Have you met Alexa? No? Then let me introduce you. She’s the offspring begat by Amazon to be your very own personal assistant. She joins the company of other disembodied voices created to be at your service: Siri, Cortana, and Miss Google Assistant, who, as far as a know has not yet been granted a Christian name.
My first encounter with Alexa came as a bit of a shock. I was enjoying a visit with my extended-family daughter when suddenly I heard said daughter call out in a commanding voice “Alexa, turn off the light.”
I was startled. First of all, she’s very polite, so the absence of the word “please” was somewhat surprising. And even more questionable than her sudden lack of manners was “Who is Alexa?”
As far as I knew, the only people at home were she, I, and her three children, none of whom are named Alexa. Perhaps one of her daughters was having a play date? I inquired and was told no, there were no friends about.
So who was this Alexa? My mind wandered to places heretofore never considered. Was she a newly discovered love child conceived during a pre-marital tryst? I’m sure we would have been informed of this. Eventually. And had she come to stay for good?
So I timidly asked, almost afraid of the answer, “Who’s Alexa?” My XFD grinned at me, and pointed toward her kitchen. “Oh, a new housekeeper,” I thought. But when I looked, there was no one there. Had the strains of raising three kids finally gotten to her? Was she retreating into a world of imaginary friends?
Needless to say I was quite relieved when further probing into her mental state revealed nothing wrong. And in fact, Alexa was a small black tower sitting on her kitchen counter.
That’s how I learned that Alexa was yet another device to help you run your otherwise stupid and disorganized life. Like Siri, Cortana, and whatshername from Google, she will tell you when your roast beef is cooked to the desired temperature, remind you about a doctor’s appointment, tell you who is buried in Grant’s Tomb, and play your favorite song. You merely have to command her with your voice.
While I’m not categorically opposed to the idea of these virtual “assistants,” always at one’s beck and call, just waiting to do one’s bidding, I am somewhat perturbed that they are all female!
Women of the Movement – should we be concerned? Have we come this far in our quest for equality only to be recharacterized as subservient by a quartet of technological Stepford Wives? Is this a reiteration of “Sweetheart, get me a cup of coffee,” or “I’ll have my girl call your girl?” The retrograde male fantasy of the perfect secretary? I think this deserves some serious consideration.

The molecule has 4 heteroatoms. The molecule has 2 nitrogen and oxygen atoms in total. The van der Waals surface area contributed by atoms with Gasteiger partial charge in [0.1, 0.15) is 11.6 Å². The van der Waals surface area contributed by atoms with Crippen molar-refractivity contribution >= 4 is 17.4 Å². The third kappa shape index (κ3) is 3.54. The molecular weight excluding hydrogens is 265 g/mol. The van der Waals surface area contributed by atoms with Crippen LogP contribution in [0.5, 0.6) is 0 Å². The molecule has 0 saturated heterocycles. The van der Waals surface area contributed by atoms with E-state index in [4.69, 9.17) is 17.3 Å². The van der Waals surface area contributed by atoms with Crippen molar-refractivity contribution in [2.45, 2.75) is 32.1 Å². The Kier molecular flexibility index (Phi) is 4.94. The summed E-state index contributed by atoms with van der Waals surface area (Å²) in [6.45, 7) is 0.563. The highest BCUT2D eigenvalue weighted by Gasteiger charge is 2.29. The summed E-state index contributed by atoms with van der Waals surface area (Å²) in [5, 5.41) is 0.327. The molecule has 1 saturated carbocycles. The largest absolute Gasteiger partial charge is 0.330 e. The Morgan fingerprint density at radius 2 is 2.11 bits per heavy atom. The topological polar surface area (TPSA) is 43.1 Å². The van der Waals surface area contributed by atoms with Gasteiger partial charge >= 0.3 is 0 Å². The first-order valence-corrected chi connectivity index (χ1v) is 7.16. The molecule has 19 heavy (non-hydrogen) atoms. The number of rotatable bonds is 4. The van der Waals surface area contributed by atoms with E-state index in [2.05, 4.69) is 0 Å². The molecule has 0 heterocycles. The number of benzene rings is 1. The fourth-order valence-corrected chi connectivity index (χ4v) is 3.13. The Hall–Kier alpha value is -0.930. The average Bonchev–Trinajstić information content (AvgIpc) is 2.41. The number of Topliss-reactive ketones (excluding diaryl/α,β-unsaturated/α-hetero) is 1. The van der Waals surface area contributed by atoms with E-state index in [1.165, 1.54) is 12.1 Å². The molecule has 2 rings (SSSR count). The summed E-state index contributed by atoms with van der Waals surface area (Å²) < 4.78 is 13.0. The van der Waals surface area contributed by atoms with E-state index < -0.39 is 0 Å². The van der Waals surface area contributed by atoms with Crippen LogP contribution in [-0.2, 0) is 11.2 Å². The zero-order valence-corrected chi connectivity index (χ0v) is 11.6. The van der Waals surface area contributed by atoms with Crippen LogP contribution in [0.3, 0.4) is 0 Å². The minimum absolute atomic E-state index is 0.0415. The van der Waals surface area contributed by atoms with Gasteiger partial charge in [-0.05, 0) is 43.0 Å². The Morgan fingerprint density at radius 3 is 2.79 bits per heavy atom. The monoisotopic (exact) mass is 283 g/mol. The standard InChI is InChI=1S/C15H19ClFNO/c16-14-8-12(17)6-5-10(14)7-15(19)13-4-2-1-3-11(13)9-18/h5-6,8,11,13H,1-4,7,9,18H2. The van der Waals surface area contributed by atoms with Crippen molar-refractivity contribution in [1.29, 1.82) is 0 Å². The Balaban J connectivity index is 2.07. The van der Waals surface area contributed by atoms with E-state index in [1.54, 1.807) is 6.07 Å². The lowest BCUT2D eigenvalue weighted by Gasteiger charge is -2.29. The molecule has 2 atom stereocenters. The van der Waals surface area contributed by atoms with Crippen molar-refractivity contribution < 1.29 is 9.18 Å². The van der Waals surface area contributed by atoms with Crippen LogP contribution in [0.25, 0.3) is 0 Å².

I’m not sure who are the biggest users of this new wave of artificial intelligence, but I wouldn’t be surprised if it’s men. How comforting to have a mechanical Mommy to wake you up in the morning, and remind you to take your umbrella because rain is predicated later in the day. Too bad it can’t send you off to work with a peanut butter and jelly sandwich and a juice box, but perhaps it’s an idea being pursued by R&D as we speak.
I wouldn’t mind having a mechanical personal assistant, a compliant and loyal helper. He would have a soothing, sexy voice that might generate fantasies of movie stars such as Paul Newman, Sean Connery, or Denzel Washington. Viggo Mortensen or George Clooney would also be welcome in my kitchen to remind me that my meat loaf was ready.
Or perhaps I might borrow some pages from literature. Remember the gardener from “Lady Chatterley’s Lover?” What would be wrong with a virtual Oliver Mellors who, in addition to assisting with the outdoor chores, might consider slipping off his work boots and stepping inside to awaken me.
And if Mellors wasn’t available, I could always engage the playful cabana boys from “Night of the Iguana.” There were other things they were good at, besides checking the ph balance in the pool. And I do love the cuisine. And the music. They would whisper Mexican jokes in my ear, little chistes. And they would be understanding and tolerant of my high school Spanish and the fact that I only conjugate in the present tense.
My guess is that virtual assistants are here to stay. Like all new technology, they have created a need we never knew we had. But should we be wary that one day they will be smarter than the master (or mistress), and devour us? I’m reminded of the story of The Sorcerer’s Apprentice. The apprentice enchants a broom to haul water for him, but then cannot stop it. So we, too, may find ourselves in over our heads.
But I will leave that worry for another day. In the meantime, I’ll continue to pursue the idea of creating yet another disembodied voice, only this one with the resonance of a houseman. I even have a name. I shall call him Fabio.